Around town: 24th Annual John K. Friesen Conference—Harnessing Technology for Aging-in-Place
On Thursday, May 14, the Segal Centre at the Simon Fraser University (SFU) Vancouver Campus will host the 24th Annual John K. Friesen Conference. The purpose of this event is to explore how technology can help adults in British Columbia to age in place, helping seniors to adapt their homes so they can keep living in them as they get older.
The Centers for Disease Control and Prevention defines aging in place as “the ability to live in one’s own home and community safely, independently, and comfortably, regardless of age, income, or ability level.” The concept encourages people to stay in their own homes for as long as they wish, surrounded by everyday familiarities, without being forced into institutional care or other living conditions prematurely simply because of their age. However, for this to become feasible and a reality for the majority, society needs to change to support older adults and their needs without automatically consigning them to the health care system.
We’ve all heard the news that the boomers are aging and that the rising proportion of seniors in the population is set to topple western civilization by draining national resources and overwhelming the health system. Does it have to be this way? Just about everyone has a tale of a relative or neighbour who lives/lived independently well into old age and is/was a regular fixture on the local community scene.
How do we make this the norm for all older adults?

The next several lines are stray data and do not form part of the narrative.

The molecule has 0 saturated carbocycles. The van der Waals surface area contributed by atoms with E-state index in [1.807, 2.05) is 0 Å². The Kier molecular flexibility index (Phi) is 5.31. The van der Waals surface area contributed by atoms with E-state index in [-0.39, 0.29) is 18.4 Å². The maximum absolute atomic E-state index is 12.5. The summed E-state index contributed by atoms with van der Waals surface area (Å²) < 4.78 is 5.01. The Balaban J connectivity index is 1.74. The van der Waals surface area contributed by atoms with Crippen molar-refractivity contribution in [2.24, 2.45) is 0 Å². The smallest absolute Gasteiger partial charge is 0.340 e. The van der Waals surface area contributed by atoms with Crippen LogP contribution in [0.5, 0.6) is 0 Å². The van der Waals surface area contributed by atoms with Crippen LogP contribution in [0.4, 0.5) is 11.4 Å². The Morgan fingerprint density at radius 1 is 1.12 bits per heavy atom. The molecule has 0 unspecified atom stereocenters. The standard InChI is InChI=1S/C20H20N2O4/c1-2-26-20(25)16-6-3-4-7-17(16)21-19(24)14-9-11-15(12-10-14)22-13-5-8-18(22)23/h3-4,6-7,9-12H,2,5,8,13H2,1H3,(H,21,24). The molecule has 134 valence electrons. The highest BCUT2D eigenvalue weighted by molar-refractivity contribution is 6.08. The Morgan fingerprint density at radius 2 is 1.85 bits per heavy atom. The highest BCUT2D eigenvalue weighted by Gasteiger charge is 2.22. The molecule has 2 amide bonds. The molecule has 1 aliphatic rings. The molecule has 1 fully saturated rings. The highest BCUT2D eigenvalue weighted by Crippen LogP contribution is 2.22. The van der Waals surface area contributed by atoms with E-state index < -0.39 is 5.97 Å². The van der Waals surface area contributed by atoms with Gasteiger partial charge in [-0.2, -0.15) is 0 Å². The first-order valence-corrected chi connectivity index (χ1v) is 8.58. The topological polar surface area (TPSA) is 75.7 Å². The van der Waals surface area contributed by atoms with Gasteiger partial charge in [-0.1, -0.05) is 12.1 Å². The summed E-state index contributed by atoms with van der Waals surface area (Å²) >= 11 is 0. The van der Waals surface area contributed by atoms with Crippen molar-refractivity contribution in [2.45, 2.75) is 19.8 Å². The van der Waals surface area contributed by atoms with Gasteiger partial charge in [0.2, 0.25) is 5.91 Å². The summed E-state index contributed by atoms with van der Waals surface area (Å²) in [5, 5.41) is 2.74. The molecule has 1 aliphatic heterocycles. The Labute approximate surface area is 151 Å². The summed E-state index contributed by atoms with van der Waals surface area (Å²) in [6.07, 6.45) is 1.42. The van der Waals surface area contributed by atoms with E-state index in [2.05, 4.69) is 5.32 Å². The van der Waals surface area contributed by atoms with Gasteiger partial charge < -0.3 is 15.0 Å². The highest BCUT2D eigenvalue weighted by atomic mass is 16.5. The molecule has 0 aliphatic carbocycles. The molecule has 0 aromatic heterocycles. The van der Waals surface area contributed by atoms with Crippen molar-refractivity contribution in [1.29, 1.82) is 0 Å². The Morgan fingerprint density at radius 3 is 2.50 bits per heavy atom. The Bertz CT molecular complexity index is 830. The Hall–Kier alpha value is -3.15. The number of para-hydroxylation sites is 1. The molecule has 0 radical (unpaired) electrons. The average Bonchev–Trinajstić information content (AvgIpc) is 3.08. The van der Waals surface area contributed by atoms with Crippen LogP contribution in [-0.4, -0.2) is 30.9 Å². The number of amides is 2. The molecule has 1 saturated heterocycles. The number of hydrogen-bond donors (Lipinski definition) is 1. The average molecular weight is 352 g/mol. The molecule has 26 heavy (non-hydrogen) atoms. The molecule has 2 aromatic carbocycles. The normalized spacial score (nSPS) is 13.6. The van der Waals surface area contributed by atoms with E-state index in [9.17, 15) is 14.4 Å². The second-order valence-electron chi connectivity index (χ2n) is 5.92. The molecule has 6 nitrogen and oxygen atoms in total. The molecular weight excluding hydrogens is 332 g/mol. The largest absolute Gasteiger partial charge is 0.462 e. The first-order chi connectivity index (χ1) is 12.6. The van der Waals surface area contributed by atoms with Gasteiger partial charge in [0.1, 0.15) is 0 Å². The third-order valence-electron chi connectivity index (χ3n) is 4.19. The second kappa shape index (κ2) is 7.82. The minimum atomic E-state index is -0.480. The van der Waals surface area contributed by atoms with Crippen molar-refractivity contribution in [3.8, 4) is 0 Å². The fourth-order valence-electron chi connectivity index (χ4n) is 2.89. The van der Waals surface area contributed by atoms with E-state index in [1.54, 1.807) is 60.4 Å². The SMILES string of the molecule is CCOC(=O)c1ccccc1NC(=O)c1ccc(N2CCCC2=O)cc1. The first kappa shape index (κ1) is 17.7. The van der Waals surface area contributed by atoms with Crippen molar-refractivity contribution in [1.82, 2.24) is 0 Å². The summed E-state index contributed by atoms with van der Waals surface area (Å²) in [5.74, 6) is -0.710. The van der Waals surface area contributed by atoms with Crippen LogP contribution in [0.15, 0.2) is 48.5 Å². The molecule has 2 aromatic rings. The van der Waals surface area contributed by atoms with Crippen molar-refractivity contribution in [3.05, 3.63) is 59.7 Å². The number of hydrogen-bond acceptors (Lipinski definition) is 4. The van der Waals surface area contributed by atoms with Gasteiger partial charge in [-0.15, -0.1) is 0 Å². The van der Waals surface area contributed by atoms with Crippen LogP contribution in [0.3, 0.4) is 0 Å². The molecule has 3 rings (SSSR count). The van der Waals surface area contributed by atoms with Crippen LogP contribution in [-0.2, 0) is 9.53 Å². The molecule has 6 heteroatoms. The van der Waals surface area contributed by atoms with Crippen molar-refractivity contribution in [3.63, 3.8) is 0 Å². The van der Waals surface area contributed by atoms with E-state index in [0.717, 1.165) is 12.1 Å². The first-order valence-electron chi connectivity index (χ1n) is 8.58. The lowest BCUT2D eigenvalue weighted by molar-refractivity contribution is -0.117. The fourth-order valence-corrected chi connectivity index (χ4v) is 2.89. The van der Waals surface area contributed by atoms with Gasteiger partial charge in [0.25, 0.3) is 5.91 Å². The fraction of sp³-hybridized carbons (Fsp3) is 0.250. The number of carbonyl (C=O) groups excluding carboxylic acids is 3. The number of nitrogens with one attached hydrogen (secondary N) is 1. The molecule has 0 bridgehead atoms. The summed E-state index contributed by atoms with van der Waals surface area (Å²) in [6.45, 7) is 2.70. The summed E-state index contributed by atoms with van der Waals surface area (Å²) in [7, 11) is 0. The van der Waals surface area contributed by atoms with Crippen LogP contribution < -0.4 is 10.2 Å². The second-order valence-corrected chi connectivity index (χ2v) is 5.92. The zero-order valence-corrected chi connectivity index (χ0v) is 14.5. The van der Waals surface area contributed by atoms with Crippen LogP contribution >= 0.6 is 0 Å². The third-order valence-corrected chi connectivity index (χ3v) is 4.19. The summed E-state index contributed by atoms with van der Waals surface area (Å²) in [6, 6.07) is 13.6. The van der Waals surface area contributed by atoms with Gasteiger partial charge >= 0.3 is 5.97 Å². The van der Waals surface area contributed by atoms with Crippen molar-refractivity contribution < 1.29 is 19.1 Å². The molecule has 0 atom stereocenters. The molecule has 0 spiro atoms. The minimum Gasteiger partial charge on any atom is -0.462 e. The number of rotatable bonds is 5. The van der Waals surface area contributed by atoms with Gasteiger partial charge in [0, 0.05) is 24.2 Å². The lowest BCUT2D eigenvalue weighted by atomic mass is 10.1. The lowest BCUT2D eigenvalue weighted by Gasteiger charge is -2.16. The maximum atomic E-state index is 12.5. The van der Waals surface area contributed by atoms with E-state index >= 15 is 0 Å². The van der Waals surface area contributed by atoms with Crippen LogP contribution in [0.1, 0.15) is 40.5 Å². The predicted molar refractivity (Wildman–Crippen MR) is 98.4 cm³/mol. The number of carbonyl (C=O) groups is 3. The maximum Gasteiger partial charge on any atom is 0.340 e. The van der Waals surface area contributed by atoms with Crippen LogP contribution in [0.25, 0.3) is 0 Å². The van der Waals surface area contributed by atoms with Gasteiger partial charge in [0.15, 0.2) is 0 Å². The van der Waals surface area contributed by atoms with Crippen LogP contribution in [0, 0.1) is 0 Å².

Since 1989, the annual Friesen Conference Series, held jointly with the SFU Gerontology Research Centre and organizations working in senior health and welfare issues, has explored how our society can enable aging in place for a majority of seniors. Issues tackled in previous years include housing, abuse and neglect in institutional care, adapting the built environment and financial preparedness.
This year’s conference delegates are taking a close look at advances in technology that might help us age in place. From self-monitoring e-health apps, to smart homes built to support independent living, to Internet community building and music players for patients with dementia, the two-day conference will expose health professionals and developers alike to ideas that could help keep older adults living freely.
If you’d like to learn more about aging in place and what technology is available, registration for the conference is available by fax or email here, with daily and whole conference rates for students and seniors. There is also a free keynote public lecture on Thursday evening, given by Alex Mihailidis, scientific director at AGE-WELL NCE, who will be presenting his talk “DISRUPTION AHEAD: Transforming Technology for Aging and Healthcare.”
And a final word: aging in place isn’t just for older adults. Tackling issues such as accessibility and modifying the built environment benefits the whole age spectrum, making it easier for young families as well as those caring for older relatives and people with different cognitive or mobility needs. Think of aging in place as enabling; it’s an investment in your community, a changed community that one day, sooner or later, you will be grateful for.
Resources for further reading (open access)
- Gitlin, Laura N. 2003. “Conducting Research on Home Environments: Lessons Learned and New Directions.” The Gerontologist 43 (5): 628–637.
- Graybill, Erin M., Peter McMeekin, and John Wildman. 2014. “Can Aging in Place Be Cost Effective? A Systematic Review.” PLoS ONE 9 (7): e102705. doi:10.1371/journal.pone.0102705.
- Wiles, Janine L., Annette Leibing, Nancy Guberman, Jeanne Reeve, and Ruth E. S. Allen. 2011. “The Meaning of “Aging in Place” to Older People.” The Gerontologist 52 (3): 357–366. doi:10.1093/geront/gnr098.